Saturday, September 27, 2014
Said earthquake revealed a sarcophagus in King Tut’s tomb that Professor Doug McCadden (Ben Murphy, one-half of ALIAS SMITH AND JONES) brings to his California university. Inside is what appears to be a 3000-year-old mummy covered in a mysterious green fungus. What it really is is a living extraterrestrial that escapes from its coffin and roams the university to retrieve five gems that a student stole from it and distributed to various students. That fungus is actually a nasty flesh-eating substance that kills almost instantly and creates a long list of coed corpses.
TIME WALKER is Tom Kennedy’s one and only film as a director. He isn’t untalented, and his handling of the mummy in motion—it glides across the surface—is ethereal. In fact, the mummy is really cool, and it may have been a mistake for Kennedy to keep it mostly off-screen. He seems to be paying homage to the sci-fi/horror films of the 1940s and 1950s—the mild PG-rated violence and nudity is another indicator—but perhaps giving the material a harder edge would also have provided some necessary pep.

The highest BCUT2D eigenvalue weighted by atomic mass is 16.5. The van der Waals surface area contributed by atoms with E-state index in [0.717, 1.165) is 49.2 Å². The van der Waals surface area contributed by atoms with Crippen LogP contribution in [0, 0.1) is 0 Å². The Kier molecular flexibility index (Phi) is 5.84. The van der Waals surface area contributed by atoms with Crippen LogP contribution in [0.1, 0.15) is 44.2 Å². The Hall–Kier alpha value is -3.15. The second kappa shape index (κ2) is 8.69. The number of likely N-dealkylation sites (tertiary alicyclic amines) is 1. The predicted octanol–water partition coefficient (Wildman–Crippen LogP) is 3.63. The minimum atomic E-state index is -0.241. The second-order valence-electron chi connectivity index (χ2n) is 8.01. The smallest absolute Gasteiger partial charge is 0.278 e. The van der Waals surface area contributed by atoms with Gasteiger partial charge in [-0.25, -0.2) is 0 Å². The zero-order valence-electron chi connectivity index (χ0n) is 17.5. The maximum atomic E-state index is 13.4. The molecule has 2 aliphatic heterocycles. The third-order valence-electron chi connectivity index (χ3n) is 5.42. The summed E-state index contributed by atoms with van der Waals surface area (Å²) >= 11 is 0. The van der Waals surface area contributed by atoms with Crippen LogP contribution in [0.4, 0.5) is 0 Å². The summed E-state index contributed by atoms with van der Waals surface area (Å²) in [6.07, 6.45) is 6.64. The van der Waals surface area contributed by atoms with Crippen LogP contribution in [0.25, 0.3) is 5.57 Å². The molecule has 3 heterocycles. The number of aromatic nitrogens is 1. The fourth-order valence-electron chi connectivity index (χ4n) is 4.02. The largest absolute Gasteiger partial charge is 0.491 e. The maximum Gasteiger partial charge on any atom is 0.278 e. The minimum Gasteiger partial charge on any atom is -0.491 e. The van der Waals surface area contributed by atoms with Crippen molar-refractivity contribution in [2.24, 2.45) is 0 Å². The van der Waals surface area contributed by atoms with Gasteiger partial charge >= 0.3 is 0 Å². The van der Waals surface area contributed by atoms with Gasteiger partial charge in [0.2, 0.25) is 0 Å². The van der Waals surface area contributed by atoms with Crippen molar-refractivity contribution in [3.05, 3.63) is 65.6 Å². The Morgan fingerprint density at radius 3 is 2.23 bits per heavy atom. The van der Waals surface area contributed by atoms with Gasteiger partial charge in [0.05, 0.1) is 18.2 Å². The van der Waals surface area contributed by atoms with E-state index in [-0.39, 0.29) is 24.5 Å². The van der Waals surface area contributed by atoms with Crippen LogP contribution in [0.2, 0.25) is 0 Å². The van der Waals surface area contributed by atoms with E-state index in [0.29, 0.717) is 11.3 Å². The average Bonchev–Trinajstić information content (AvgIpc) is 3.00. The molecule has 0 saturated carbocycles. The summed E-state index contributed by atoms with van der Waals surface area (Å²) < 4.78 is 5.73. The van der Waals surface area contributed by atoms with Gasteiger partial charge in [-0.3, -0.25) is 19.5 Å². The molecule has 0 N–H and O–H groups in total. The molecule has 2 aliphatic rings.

Murphy, squeezing in a rare feature lead between high-profile television gigs (he co-starred in THE WINDS OF WAR not long afterward), is just fine in the hero role and well-matched by LUCAN’s Kevin Brophy as the dope who starts all the trouble and an ASSAULT ON PRECINCT 13 reunion between Austin Stoker (as a sympathetic doctor) and Darwin Joston (cop). Look for HOTEL's Shari Belafonte as that unusual campus combo of radio DJ and photojournalist.
There’s a lot to like in TIME WALKER, or at least a lot that could be liked, but Kennedy’s turgid pacing and a monster with no personality are the real killers. Nice score by Richard Band (RE-ANIMATOR). New World’s Roger Corman asked for ten minutes to be cut before he released it, and while the last thing TIME WALKER needs is more running time, it’s clear that a few subplots had to be jettisoned.